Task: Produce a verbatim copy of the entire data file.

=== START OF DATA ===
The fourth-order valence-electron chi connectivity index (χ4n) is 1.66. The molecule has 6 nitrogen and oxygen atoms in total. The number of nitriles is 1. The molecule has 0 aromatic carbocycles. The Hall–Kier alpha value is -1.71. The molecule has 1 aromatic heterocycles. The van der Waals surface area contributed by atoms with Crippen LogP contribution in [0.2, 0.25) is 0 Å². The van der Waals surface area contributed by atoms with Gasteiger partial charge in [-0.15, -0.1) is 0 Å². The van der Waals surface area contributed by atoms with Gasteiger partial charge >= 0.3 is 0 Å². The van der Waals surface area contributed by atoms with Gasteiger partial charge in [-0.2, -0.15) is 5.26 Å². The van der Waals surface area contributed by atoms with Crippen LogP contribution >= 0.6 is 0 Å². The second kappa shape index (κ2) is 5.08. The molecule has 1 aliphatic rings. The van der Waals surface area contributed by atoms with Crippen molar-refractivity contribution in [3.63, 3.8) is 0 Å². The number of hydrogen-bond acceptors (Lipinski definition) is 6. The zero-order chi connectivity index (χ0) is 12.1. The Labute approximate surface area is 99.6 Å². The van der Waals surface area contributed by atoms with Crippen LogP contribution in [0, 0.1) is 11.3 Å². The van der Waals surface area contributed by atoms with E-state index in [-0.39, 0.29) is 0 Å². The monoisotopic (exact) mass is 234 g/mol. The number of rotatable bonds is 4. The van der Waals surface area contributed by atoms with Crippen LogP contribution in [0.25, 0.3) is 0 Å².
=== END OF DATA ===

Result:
The fourth-order valence-electron chi connectivity index (χ4n) is 1.66. The molecule has 6 nitrogen and oxygen atoms in total. The number of nitriles is 1. The molecule has 0 aromatic carbocycles. The Hall–Kier alpha value is -1.71. The molecule has 1 aromatic heterocycles. The van der Waals surface area contributed by atoms with Crippen LogP contribution in [0.2, 0.25) is 0 Å². The van der Waals surface area contributed by atoms with Gasteiger partial charge in [-0.15, -0.1) is 0 Å². The van der Waals surface area contributed by atoms with Gasteiger partial charge >= 0.3 is 0 Å². The van der Waals surface area contributed by atoms with Gasteiger partial charge in [-0.2, -0.15) is 5.26 Å². The van der Waals surface area contributed by atoms with Crippen LogP contribution >= 0.6 is 0 Å². The second kappa shape index (κ2) is 5.08. The molecule has 1 aliphatic rings. The van der Waals surface area contributed by atoms with Crippen molar-refractivity contribution in [3.63, 3.8) is 0 Å². The number of hydrogen-bond acceptors (Lipinski definition) is 6. The zero-order chi connectivity index (χ0) is 12.1. The Labute approximate surface area is 99.6 Å². The van der Waals surface area contributed by atoms with Crippen LogP contribution in [0, 0.1) is 11.3 Å². The van der Waals surface area contributed by atoms with E-state index in [-0.39, 0.29) is 0 Å². The monoisotopic (exact) mass is 234 g/mol. The number of rotatable bonds is 4. The van der Waals surface area contributed by atoms with Crippen LogP contribution in [0.25, 0.3) is 0 Å².